How Can a Theft Charge be Enhanced In Texas
Theft Enhancement In Texas
The term enhancement is used to define the process of “converting” low-level chargers such as misdemeanors into higher-level charges like felonies. Enhancements are common in criminal law and not just specific states like Texas. Our focus here will be on the enhancement of theft charges.
How Can A Theft Charge Be Enhanced In Texas?
Theft charges can be enhanced from a misdemeanor to felony charges under Texas law. Theft can be defined as everything from shoplifting to theft by check and theft of services, among many other situations where services/things are taken without being paid for.
In Texas, theft is treated as a crime of moral turpitude (i.e., an offense like fraud or depraved conduct shocking to reasonable individuals). As a result, individuals charged with theft usually have a hard time finding work with theft on their records.
Situations When Charges Could Be Enhanced In TX
Under Texas law, theft charges that start as misdemeanor offenses can be enhanced later to forms of felony. Theft charges are enhanced by adding other different theft charges together, resulting in a higher level crime.
Typical Example Of A Theft Charge Being Enhanced
If a person goes on a shoplifting spree in Texas and manages to steal goods worth $2,600 from different stores, the charge qualifies as different Class A misdemeanors. If the theft was orchestrated this way (stealing from different stores) to avoid felony charges, under Texas law, these small separate theft charges could be lumped up to one theft charge. Instead of separate Class A misdemeanors, the perpetrator can be charged with state jail felony resulting in a possible 180-day to 2-year jail time and fines not exceeding $10,000.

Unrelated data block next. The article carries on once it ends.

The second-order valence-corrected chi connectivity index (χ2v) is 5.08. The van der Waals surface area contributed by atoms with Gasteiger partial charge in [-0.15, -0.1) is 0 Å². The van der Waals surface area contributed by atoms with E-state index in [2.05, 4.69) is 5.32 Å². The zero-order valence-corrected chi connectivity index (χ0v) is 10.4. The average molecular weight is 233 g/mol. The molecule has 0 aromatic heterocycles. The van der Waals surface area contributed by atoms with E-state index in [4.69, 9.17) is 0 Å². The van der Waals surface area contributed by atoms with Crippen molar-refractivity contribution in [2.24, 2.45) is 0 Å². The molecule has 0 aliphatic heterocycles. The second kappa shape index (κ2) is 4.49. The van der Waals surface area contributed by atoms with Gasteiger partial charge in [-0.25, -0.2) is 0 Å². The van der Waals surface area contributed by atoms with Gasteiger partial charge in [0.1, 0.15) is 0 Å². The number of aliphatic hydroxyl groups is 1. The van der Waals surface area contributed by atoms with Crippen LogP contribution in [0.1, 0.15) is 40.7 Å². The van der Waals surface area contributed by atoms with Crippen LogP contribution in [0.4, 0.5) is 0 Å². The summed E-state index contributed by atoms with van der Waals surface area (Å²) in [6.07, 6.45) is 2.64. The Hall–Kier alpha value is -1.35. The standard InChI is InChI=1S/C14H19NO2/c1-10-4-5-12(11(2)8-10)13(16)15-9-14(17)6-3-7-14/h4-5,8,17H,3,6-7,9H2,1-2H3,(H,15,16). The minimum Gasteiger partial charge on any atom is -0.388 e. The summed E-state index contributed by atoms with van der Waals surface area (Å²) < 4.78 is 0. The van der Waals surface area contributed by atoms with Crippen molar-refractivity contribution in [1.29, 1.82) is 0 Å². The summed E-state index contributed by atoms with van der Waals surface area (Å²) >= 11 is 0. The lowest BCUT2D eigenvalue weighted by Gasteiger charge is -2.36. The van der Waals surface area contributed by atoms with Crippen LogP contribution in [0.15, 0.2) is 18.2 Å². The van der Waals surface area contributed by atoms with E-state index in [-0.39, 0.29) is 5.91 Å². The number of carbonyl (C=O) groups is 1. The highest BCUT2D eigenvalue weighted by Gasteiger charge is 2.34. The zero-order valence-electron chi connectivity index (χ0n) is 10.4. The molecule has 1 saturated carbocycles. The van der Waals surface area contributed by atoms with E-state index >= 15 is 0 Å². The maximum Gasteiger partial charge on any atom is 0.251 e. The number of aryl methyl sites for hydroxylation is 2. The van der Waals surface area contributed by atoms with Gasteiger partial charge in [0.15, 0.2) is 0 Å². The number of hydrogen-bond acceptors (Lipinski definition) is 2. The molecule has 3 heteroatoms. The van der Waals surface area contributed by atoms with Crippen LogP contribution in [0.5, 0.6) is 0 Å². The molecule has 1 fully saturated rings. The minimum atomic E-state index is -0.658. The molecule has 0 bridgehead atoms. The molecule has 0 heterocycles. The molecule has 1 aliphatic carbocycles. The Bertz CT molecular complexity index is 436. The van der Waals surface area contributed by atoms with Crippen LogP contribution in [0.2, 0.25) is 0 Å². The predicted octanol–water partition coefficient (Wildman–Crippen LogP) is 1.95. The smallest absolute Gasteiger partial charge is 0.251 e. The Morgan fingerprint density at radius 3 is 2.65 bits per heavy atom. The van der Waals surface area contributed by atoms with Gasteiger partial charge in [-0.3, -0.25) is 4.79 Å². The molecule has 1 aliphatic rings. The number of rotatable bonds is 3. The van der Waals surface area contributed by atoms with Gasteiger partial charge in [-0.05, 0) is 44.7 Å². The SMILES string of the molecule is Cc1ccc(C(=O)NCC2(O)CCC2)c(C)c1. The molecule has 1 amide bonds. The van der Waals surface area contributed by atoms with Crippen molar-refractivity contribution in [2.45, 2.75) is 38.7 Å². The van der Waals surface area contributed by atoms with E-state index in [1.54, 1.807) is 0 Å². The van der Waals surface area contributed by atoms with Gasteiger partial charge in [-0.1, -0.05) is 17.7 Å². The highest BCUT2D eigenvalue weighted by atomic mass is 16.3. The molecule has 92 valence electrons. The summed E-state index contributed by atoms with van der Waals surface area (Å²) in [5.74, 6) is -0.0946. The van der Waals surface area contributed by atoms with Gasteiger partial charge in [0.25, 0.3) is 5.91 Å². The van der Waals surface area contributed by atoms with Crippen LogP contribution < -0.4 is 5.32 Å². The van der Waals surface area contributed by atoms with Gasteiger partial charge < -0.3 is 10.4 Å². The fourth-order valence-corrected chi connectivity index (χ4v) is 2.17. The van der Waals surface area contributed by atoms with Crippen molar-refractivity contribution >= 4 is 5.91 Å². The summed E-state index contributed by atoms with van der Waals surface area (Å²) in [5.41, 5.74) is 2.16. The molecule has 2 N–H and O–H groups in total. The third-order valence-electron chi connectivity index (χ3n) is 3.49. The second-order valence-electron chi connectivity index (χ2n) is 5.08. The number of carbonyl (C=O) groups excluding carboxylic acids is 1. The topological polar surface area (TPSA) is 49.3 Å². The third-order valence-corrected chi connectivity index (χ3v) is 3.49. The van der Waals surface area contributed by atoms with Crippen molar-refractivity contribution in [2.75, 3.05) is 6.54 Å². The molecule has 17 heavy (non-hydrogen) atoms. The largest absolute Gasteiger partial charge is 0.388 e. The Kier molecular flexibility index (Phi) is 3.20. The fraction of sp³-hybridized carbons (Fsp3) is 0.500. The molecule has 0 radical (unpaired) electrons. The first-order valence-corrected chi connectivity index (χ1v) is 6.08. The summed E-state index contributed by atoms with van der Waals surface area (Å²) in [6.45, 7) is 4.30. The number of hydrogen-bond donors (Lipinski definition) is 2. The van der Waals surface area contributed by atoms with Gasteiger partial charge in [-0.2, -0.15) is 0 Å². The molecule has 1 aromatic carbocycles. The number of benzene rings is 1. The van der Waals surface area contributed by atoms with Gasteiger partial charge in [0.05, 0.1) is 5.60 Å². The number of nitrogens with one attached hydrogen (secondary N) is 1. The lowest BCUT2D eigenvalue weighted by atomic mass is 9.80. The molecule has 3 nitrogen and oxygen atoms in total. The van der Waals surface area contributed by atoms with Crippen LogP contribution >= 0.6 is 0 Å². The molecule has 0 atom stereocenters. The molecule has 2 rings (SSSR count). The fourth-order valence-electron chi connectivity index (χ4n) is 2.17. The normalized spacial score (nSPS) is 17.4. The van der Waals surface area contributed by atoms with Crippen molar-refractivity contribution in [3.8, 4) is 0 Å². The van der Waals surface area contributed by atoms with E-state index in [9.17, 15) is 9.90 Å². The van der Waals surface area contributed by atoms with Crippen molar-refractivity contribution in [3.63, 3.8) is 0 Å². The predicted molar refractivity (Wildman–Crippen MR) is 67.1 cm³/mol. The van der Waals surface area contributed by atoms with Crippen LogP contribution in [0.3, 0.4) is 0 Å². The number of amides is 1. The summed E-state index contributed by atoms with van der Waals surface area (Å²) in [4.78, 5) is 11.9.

Other Instances Of Theft Charge Enhancement
Theft charges are also enhanced when the perpetrator has prior theft charges. If a person is arrested and charged for the second time for theft, they are bound to face harsher fines and longer sentences. Typically, Class C misdemeanors can be enhanced (to Class B or higher level charges) just because a person has prior theft charges.
Theft charges in Texas can also be enhanced if the items were stolen using sophisticated gadgets. For instance, if a shoplifter uses alarm deactivating instruments to steal, they can be charged with a Class A misdemeanor charge even if they have stolen items less than $750.
Punishments associated with a theft conviction can also be enhanced under other conditions. For instance, a public official/servant who utilizes their position to steal is bound to face enhanced theft charges. The same applies to government contractors who choose to steal from the government. Stealing from elderly persons or nonprofit organizations also comes with harsher charges regardless of the amount in question. Medical providers who steal from the government are also subjected to enhanced theft charges.
Other unique scenarios include theft that resulted in a fire alarm sounding or becoming activated. Theft involving deactivation of fire exit alarms or retail theft detectors also attracts stiffer penalties.
Theft charges can be enhanced based on the unique circumstances surrounding a crime. In simple terms, individuals whose theft charges are enhanced should expect to face harsher punishment that goes above/beyond typical cases.